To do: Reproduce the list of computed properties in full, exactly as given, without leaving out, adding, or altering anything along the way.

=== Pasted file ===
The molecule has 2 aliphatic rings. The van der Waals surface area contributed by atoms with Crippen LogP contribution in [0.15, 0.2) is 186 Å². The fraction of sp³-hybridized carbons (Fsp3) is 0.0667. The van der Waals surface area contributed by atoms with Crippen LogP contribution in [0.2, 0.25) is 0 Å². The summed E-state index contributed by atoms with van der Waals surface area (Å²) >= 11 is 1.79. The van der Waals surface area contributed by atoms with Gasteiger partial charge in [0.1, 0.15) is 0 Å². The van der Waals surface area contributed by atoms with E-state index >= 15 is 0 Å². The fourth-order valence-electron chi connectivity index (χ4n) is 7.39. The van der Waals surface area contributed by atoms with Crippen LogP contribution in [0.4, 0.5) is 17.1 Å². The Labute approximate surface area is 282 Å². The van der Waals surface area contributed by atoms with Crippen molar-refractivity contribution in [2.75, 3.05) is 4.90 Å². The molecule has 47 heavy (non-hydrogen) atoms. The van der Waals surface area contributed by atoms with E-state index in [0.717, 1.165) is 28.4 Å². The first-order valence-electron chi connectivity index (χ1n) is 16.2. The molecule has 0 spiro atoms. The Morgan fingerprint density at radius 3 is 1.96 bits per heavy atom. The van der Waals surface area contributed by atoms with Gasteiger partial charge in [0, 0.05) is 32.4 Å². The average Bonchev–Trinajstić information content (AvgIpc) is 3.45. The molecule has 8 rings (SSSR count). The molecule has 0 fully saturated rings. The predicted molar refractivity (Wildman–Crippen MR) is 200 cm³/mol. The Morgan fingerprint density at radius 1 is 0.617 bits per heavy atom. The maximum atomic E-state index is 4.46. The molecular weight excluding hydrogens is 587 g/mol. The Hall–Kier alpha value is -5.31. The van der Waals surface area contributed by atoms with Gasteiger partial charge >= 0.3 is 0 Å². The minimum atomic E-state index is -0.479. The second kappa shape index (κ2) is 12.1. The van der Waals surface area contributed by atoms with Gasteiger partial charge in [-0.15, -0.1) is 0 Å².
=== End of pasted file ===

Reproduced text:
The molecule has 2 aliphatic rings. The van der Waals surface area contributed by atoms with Crippen LogP contribution in [0.15, 0.2) is 186 Å². The fraction of sp³-hybridized carbons (Fsp3) is 0.0667. The van der Waals surface area contributed by atoms with Crippen LogP contribution in [0.2, 0.25) is 0 Å². The summed E-state index contributed by atoms with van der Waals surface area (Å²) >= 11 is 1.79. The van der Waals surface area contributed by atoms with Gasteiger partial charge in [0.1, 0.15) is 0 Å². The van der Waals surface area contributed by atoms with E-state index >= 15 is 0 Å². The fourth-order valence-electron chi connectivity index (χ4n) is 7.39. The van der Waals surface area contributed by atoms with Crippen LogP contribution in [0.4, 0.5) is 17.1 Å². The Labute approximate surface area is 282 Å². The van der Waals surface area contributed by atoms with Crippen molar-refractivity contribution in [2.75, 3.05) is 4.90 Å². The molecule has 47 heavy (non-hydrogen) atoms. The van der Waals surface area contributed by atoms with E-state index in [0.717, 1.165) is 28.4 Å². The first-order valence-electron chi connectivity index (χ1n) is 16.2. The molecule has 0 spiro atoms. The Morgan fingerprint density at radius 3 is 1.96 bits per heavy atom. The van der Waals surface area contributed by atoms with Gasteiger partial charge in [0, 0.05) is 32.4 Å². The average Bonchev–Trinajstić information content (AvgIpc) is 3.45. The molecule has 8 rings (SSSR count). The molecule has 0 fully saturated rings. The predicted molar refractivity (Wildman–Crippen MR) is 200 cm³/mol. The Morgan fingerprint density at radius 1 is 0.617 bits per heavy atom. The maximum atomic E-state index is 4.46. The molecular weight excluding hydrogens is 587 g/mol. The Hall–Kier alpha value is -5.31. The van der Waals surface area contributed by atoms with Gasteiger partial charge >= 0.3 is 0 Å². The minimum atomic E-state index is -0.479. The second kappa shape index (κ2) is 12.1. The van der Waals surface area contributed by atoms with Gasteiger partial charge in [-0.15, -0.1) is 0 Å².